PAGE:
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Postpartum hemorrhage: guidelines for clinical practice from the French College of Gynaecologists and Obstetricians (CNGOF)

in collaboration with the French Society of Anesthesiology and Intensive Care (SFAR)
Published:December 21, 2015DOI:https://doi.org/10.1016/j.ejogrb.2015.12.012

      Abstract

      Postpartum haemorrhage (PPH) is defined as blood loss ≥500 mL after delivery and severe PPH as blood loss ≥1000 mL, regardless of the route of delivery (professional consensus). The preventive administration of uterotonic agents just after delivery is effective in reducing the incidence of PPH and its systematic use is recommended, regardless of the route of delivery (Grade A). Oxytocin is the first-line prophylactic drug, regardless of the route of delivery (Grade A); a slowly dose of 5 or 10 IU can be administered (Grade A) either IV or IM (professional consensus). After vaginal delivery, routine cord drainage (Grade B), controlled cord traction (Grade A), uterine massage (Grade A), and routine bladder voiding (professional consensus) are not systematically recommended for PPH prevention. After caesarean delivery, placental delivery by controlled cord traction is recommended (grade B). The routine use of a collector bag to assess postpartum blood loss at vaginal delivery is not systematically recommended (Grade B), since the incidence of severe PPH is not affected by this intervention. In cases of overt PPH after vaginal delivery, placement of a blood collection bag is recommended (professional consensus). The initial treatment of PPH consists in a manual uterine examination, together with antibiotic prophylaxis, careful visual assessment of the lower genital tract, a uterine massage, and the administration of 5–10 IU oxytocin injected slowly IV or IM, followed by a maintenance infusion not to exceed a cumulative dose of 40 IU (professional consensus). If oxytocin fails to control the bleeding, the administration of sulprostone is recommended within 30 minutes of the PPH diagnosis (Grade C). Intrauterine balloon tamponade can be performed if sulprostone fails and before recourse to either surgery or interventional radiology (professional consensus). Fluid resuscitation is recommended for PPH persistent after first line uterotonics, or if clinical signs of severity (Grade B). The objective of RBC transfusion is to maintain a haemoglobin concentration (Hb) >8 g/dL. During active haemorrhaging, it is desirable to maintain a fibrinogen level ≥2 g/L (professional consensus). RBC, fibrinogen and fresh frozen plasma (FFP) may be administered without awaiting laboratory results (professional consensus). Tranexamic acid may be used at a dose of 1 g, renewable once if ineffective the first time in the treatment of PPH when bleeding persists after sulprostone administration (professional consensus), even though its clinical value has not yet been demonstrated in obstetric settings. It is recommended to prevent and treat hypothermia in women with PPH by warming infusion solutions and blood products and by active skin warming (Grade C). Oxygen administration is recommended in women with severe PPH (professional consensus). If PPH is not controlled by pharmacological treatments and possibly intra-uterine balloon, invasive treatments by arterial embolization or surgery are recommended (Grade C). No technique for conservative surgery is favoured over any other (professional consensus). Hospital-to-hospital transfer of a woman with a PPH for embolization is possible once hemoperitoneum is ruled out and if the patient's hemodynamic condition so allows (professional consensus).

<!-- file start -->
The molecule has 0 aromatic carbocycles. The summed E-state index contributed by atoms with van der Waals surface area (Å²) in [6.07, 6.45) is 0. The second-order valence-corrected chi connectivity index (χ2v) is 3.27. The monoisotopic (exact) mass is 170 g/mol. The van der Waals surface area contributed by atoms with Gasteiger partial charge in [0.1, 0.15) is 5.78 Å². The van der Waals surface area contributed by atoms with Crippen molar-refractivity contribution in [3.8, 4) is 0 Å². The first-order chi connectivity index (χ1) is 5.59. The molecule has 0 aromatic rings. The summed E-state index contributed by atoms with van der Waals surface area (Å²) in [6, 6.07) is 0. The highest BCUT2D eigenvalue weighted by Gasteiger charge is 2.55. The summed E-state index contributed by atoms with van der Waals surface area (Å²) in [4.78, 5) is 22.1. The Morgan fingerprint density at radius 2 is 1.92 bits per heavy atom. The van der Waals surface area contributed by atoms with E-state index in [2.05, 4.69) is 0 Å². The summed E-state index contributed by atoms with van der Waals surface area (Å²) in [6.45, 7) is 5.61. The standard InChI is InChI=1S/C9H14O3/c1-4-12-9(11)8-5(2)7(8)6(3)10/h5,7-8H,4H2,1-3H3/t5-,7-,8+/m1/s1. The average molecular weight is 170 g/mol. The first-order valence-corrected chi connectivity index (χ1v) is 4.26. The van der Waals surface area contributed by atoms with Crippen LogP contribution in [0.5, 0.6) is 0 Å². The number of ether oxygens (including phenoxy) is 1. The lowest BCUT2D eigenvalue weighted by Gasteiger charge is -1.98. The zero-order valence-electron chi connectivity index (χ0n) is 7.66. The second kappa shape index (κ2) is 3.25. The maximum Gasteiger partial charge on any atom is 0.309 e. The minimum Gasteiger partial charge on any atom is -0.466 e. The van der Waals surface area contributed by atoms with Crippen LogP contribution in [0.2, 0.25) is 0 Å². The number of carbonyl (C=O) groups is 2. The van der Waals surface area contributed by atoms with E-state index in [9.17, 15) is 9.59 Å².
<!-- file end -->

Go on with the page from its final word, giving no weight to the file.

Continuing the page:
Keywords

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